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Note to Readers: We have not investigated as to what screening steps were taken in this particular case and none of the commentary below is intended to be, nor should be construed as, criticism against the professionals who were involved in this matter.

This month the justice system interacted with the disturbing death of Elana Fric yet again, as Mohammad Shamji was given a life sentence in prison for murdering her.

This case cries out for our attention.

First, we need to consider the nature of the homicide, rooted deeply in family violence. As Family Dispute Resolution Professionals (FDRPs), we are skilled at screening individuals for family violence and power imbalances.

With so many family violence-related deaths being highly visible in the news, these homicides often make their way to the forefront of our cultural discourse. Our distress is an opportunity to remember what we know about screening, family and intimate partner violence, and how we use this information to make our dispute resolution processes as safe as possible.

Elana Fric’s death occurred at what is well known to be most dangerous time in the family law process: actual or pending separation. In 2001, Tina Hotton’s Report on Spousal Violence After Martial Separation confirmed the elevated risk of spousal homicide for women within the first year of separation, and the first two months of separation in particular.

A 2017 study identified risk-factors in domestic homicides and sought to identify particular clusters of risk factors, reminds us of a few important points:

 

1. Most common risk factors for domestic homicides

It outlined the most common risk factors for domestic homicides per the Ontario Domestic Violence Death Reviews between 2002 and 2012, which are:

  • History of domestic violence;
  • Actual / pending separation;
  • Obsessive behaviour by the perpetrator;
  • Perpetrator having depression;
  • Perpetrator’s prior threats /actual attempts to commit suicide;
  • Escalation of violence;
  • Victim’s intuitive sense of fear;
  • Prior threats to kill the victim;
  • Perpetrator was unemployed; and
  • Attempts to isolate the victim.

I refer readers to Figure 1 within this paper, which sets out the most common risk factors represented in an effective visual table.

 

2. Risk factor identification

The paper referred to a parallel study that assessed domestic homicide components and developed two indices to identify risk factors. These indices were:

  • The Violence Index
    • This index includes perpetration which featured the following risk factors: history of domestic violence, actual/pending separation, perpetrator’s obsessive behavior, escalation of violence, victim’s intuitive sense of fear, and prior threats to kill the victim.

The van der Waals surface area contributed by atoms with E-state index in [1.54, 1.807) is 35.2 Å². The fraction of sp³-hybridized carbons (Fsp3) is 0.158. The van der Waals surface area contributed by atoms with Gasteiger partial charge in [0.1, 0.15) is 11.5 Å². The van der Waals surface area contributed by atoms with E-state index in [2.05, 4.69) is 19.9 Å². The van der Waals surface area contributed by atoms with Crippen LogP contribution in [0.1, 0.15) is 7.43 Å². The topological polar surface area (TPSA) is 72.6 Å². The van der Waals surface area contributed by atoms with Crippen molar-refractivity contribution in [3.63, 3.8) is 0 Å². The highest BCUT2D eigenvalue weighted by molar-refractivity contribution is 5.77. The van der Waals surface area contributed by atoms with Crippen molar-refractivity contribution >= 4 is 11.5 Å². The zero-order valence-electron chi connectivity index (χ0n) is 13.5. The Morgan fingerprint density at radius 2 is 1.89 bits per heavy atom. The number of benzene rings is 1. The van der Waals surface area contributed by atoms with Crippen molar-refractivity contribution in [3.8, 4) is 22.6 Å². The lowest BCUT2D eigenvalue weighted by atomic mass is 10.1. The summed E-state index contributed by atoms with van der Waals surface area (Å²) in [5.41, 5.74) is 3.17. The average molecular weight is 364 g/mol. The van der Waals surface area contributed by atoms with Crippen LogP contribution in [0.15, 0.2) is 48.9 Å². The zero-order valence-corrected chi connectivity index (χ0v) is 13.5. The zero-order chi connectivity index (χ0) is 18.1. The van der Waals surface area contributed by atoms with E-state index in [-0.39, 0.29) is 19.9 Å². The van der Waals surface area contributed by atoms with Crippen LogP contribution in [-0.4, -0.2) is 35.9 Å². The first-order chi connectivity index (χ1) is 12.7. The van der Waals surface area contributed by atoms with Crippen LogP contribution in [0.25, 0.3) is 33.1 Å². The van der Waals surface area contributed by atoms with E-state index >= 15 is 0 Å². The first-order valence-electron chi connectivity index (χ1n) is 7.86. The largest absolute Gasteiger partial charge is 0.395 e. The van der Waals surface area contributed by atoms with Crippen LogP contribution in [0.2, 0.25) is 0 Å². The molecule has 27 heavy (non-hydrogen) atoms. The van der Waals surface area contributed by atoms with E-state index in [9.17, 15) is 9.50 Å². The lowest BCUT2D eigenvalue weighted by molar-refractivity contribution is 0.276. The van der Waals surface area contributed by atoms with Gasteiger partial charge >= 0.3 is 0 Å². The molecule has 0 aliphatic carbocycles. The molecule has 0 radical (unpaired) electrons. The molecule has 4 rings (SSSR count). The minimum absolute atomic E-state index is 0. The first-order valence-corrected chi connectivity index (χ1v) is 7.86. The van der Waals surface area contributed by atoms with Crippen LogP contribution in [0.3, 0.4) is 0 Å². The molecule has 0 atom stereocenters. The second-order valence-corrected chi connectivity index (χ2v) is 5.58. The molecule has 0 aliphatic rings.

• The Depression Index
    • This index includes perpetrator depression, prior threats/ attempts of suicide, and perpetrator unemployment.

These indices remind us to consider the impact of a perpetrator’s mental health on the violence that a perpetrator commits; and to consider the relationship between risk factors themselves.

 

3. Risk Factor “Clusters”

The study identified 3 main risk factor clusters. These clusters remind us to think in a dynamic way about risk factors in family violence cases.  They are:

  • Non-depressed / Non-violent Cluster
  • Depressed / Violent Cluster
  • Non-depressed / Violence Cluster

The presence of these three main clusters allows us to consider different forms of risk that may be present between parties; and helps us refine our decision-making methods when it comes to customising dispute resolution processes that will keep parties safe.

 

4. Understanding the Victim-Perpetrator relationship

The study reminds us that “the victim–perpetrator relationship is critical to understanding the context and dynamics of homicide, particularly intimate partner homicide”

This case also touches on the impact of family violence on children. The oldest child, Yasmin, witnessed her mother’s murder by hearing the fatal attack. She sought to intervene and was “ordered her back to bed after she had awoken to the sound of her mother screaming”, according to CBC’s article, “I would have had an emotional breakdown: Daughter of Slain family doctor relieved by father’s guilty plea”.  As Hotton points out in the ‘highlights’ section of her paper, we are reminded that: “[c]hildren are frequently the unintended observers of violence between spouses. Among those cases where violence occurred after separation, children were witnesses to at least one violent occurrence in 50% of cases.”

As we know, there are a myriad of negative effects that children may encounter as a result of witnessing family violence, and this is reflected in S.24(4) of the Children’s Law Reform Act which requires us to consider the impact of family violence upon a person’s ability to parent.

While it gives us little solace that Elana Fric was murdered at a time that our screening expertise tells us was the most dangerous for her, we can honour her memory by using our screening tools and updating our knowledge to predict family violence and employ harm reduction strategies that can help protect the families we serve.

 

For more information, visit the FDRIO website, with our industry-leading Standards of Practice for FDR Professionals, including “Do No Harm”, and our Screening Guidelines for family mediators, arbitrators and parenting coordinators.

 

Raheena Dahya is a lawyer and mediator. She is the Chair of the Family Violence Section. You can follow her blog on deconstructing family violence at: www.raheenawrites.com



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